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Niswonger Children’s Hospital Asthma Care
What is Asthma?
Asthma is a condition that affects a child’s breathing by inflamed bronchial tubes within the lungs, making it harder for air to get through. Inflamed airways produce extra mucus, which can effect a child’s breathing quality. Those with asthma may wheeze, cough, and feel tightness in the chest.
Treatment and Prevention
There is no cure for asthma but it can be managed both by the child, families and, if necessary, doctors. Many children with asthma need two types of medicine: controllers, also called everyday medicines, and quick relievers. Controller medicines help keep airway swelling down and must be used daily, even when the child is feeling well, in order to work best. They are not helpful during an asthma attack, but can help prevent asthma attacks. Quick-reliever (also called rescue) medicines help kids who are having trouble breathing. These medicines make it easier to breathe during an asthma attack and also can help with less serious problems such as coughing or wheezing caused by a cold.
Asthma attacks happen less often if triggers are avoided. Triggers are things that cause people with asthma to cough or wheeze. Some common triggers are:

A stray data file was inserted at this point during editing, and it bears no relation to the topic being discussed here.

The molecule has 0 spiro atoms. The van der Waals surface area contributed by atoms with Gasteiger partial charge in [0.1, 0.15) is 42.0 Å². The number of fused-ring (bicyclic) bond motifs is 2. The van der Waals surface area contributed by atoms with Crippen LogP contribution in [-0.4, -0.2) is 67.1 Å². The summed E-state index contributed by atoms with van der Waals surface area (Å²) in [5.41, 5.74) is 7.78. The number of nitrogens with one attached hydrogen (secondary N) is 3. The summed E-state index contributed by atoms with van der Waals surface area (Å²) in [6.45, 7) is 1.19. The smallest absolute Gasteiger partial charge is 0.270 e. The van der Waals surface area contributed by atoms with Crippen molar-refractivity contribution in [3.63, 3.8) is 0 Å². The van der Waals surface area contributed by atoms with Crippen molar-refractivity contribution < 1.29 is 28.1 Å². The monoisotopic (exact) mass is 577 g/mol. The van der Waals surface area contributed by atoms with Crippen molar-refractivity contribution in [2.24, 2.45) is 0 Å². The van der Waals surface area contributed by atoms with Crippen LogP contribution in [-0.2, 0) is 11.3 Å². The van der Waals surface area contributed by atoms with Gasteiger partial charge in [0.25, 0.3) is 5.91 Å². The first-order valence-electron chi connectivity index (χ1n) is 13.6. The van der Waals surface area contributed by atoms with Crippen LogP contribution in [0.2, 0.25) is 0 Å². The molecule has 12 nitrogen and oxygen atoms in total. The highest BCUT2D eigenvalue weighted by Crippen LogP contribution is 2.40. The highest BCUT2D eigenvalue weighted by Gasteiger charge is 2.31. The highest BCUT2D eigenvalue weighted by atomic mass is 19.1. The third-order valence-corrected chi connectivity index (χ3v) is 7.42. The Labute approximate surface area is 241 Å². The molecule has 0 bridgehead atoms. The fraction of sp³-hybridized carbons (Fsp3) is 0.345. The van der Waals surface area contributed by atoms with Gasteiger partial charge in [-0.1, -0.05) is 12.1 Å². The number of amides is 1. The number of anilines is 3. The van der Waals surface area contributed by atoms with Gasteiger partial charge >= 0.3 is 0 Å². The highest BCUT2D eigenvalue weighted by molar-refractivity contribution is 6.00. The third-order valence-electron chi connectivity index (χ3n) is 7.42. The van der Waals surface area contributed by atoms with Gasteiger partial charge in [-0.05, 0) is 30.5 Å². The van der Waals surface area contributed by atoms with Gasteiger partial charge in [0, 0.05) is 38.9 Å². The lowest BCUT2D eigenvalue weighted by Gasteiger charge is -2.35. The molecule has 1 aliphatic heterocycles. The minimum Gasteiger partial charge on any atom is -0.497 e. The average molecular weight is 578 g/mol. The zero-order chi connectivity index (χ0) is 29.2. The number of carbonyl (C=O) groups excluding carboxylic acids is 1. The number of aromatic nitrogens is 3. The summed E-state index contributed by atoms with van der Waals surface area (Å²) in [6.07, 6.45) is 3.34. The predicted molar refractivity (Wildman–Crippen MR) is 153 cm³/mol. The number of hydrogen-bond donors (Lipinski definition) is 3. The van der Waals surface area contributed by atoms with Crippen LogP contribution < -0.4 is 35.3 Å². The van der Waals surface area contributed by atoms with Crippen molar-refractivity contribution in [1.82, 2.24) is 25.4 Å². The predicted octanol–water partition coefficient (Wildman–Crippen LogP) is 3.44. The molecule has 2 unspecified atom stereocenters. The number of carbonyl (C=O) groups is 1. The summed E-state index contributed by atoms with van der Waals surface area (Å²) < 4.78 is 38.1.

- Cigarette smoke. People with asthma should never be around cigarette smoke. No one should smoke in the child’s house or the car in which the child rides. People smoking outside the house should wear a jacket they can leave outside.
- Colds and illnesses
- Season changes
- Weather changes
- Cold air
- Playing hard or exercising- if your child has trouble breathing while playing, call your doctor and ask to talk about asthma control.
Asthma control goals:
- No coughing or wheezing
- Sleeping through the night
- Can do regular activities
- Using quick reliever medicine no more than two times a week
Asthma care at Niswonger Children's Hospital
An important aspect of managing asthma in children is the development of an asthma action plan. Each child admitted to Niswonger Children’s Hospital for asthma receives an individual action plan, which addresses follow-up after discharge from the hospital; identification of asthma triggers such as dust, pollen, weather changes or cigarette smoke; and how and when to administer asthma medications.
Dr. Barbara Stewart, Pediatric Pulmonologist Contact: 423-439-7320